The Gospel You've Never Heard deviates from traditional descriptions of the Bible's teachings in that it is not wed to modern dogma. Indeed, the book's first two chapters make observations and raise questions evangelical Christianity has considerable trouble answering. Rather than attempt incredible rhetorical acrobatics to explain away these very real issues, the author asks the reader to entertain that there might be some genuine biblical problems with the gospel portrayed by the modern church.
The issues raised are many and varied. Some are very general rhetorical questions such as What gospel were Mark, Matthew, and Luke conveying given their many descriptions of the Judgment, none of which match the version described by modern Christians?
Others are more specific such as Jesus says Judge not and you will not be judged and By the same measure you judge others, you shall be judged yourself. What does the former of these say about a non-believers who does not judge others...or a believer who does? How does the latter compare with the claims of modern Christians that God has no choice but to judge everyone against the same standard of perfection?
The author does not merely bring up these and many other difficulties; he also describes how the message of the modern Christian church matches neither the prophecies of the Old Testament specifying the work of the Messiah nor the evangelism of the early apostles showcased in the book of Acts.
However, in no way is this book an attack on Christianity or the Bible. Rather, it describes the problems caused by trying to scrunch the Christian gospel into a Western, human-centered, 21st-century mindset. Rudel brings clarity to Christ's purpose by appealing to the context and heritage of the New Testament and its authors. Jesus' teachings, Paul's writings, and God's Judgment all make sense once we allow the Bible and God's desires (rather than Western philosophy and human insecurity) to define God's work in Christ and Christ's work as Judge.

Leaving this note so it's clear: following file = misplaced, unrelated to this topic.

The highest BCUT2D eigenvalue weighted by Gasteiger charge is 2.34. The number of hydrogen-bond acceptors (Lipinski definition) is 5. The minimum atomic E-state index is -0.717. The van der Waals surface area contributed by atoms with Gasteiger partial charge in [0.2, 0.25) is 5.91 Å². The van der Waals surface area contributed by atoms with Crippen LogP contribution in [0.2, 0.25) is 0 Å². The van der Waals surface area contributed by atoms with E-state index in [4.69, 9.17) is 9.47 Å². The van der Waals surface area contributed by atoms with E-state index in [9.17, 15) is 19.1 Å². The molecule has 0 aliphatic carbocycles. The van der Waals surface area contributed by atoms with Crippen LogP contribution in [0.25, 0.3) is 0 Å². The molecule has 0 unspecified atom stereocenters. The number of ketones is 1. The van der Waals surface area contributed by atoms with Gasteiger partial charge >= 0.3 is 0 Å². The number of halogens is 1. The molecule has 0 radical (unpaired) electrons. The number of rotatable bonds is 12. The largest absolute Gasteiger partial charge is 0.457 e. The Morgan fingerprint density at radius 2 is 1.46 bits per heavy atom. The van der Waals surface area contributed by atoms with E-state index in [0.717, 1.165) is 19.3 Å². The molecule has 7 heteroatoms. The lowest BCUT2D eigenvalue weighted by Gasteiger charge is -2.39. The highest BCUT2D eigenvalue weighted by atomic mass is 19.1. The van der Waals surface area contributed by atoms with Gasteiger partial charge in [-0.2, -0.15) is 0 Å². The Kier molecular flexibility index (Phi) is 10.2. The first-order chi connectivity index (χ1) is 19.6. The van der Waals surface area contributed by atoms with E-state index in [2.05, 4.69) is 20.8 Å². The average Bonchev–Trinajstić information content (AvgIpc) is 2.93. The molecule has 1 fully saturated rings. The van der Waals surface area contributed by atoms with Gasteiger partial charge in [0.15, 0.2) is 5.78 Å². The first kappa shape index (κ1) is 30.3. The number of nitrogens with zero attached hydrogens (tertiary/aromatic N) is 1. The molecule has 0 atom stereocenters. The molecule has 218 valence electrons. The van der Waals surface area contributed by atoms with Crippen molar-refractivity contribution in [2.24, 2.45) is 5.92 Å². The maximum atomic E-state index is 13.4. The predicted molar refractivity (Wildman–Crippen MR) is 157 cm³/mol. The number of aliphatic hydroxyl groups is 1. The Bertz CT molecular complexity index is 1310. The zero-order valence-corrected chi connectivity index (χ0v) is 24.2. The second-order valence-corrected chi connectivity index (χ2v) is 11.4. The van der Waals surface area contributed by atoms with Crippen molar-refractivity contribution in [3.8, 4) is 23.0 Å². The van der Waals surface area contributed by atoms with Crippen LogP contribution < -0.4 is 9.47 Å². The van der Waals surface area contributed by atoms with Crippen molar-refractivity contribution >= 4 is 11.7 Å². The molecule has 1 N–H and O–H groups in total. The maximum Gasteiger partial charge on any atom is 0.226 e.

Rudel convincingly claims that most of the modern gospel is based on "natural theology" rather than the Bible. In opposition to this, The Gospel You've Never Heard provides an understanding of salvation and the final judgment that is based wholly on the Bible --- and on the whole Bible rather than a few verses. Rather than twist and reinterpret Jesus' words to fit within a framework dictated by a few passages written 20 years later by Paul, Rudel shows Jesus' teachings on the Judgment and Paul's ostensibly opposed writings on salvation can peacefully coexist once we understand each. However, you'll have to leave your dogma, expectations, and presumptions at the door to fully appreciate the explanation.
This book acts as a bridge among several separate seekers of spiritual truth. Conservative Christians, those traditionally in favor of a literal reading of scripture, can mature spiritually by grappling with very real, very important, and very biblical issues. Liberal Christians, who may long ago have fled from a serious respect for the Bible, will be challenged to reconsider their evaluation of scripture's place and value. Non-Christians will find a refreshing version of Christianity here that is less easily dismissed for the simple reason that it makes far more sense and avoids the cardboard cut-out versions of God many accuse evangelicals of portraying.
The book answers a lot of questions that are not often presented in church and are seldom engaged satisfactorily when someone is brave enough to bring them up. Without diminishing the value of eternal life after death, it shows how the church has gravely misunderstood the importance of Jesus' sacrifice with regard to its purpose in this world, the creation Christians are called to transform into a Kingdom where the oppressed are uplifted while justice, truth, peace, and love reign.
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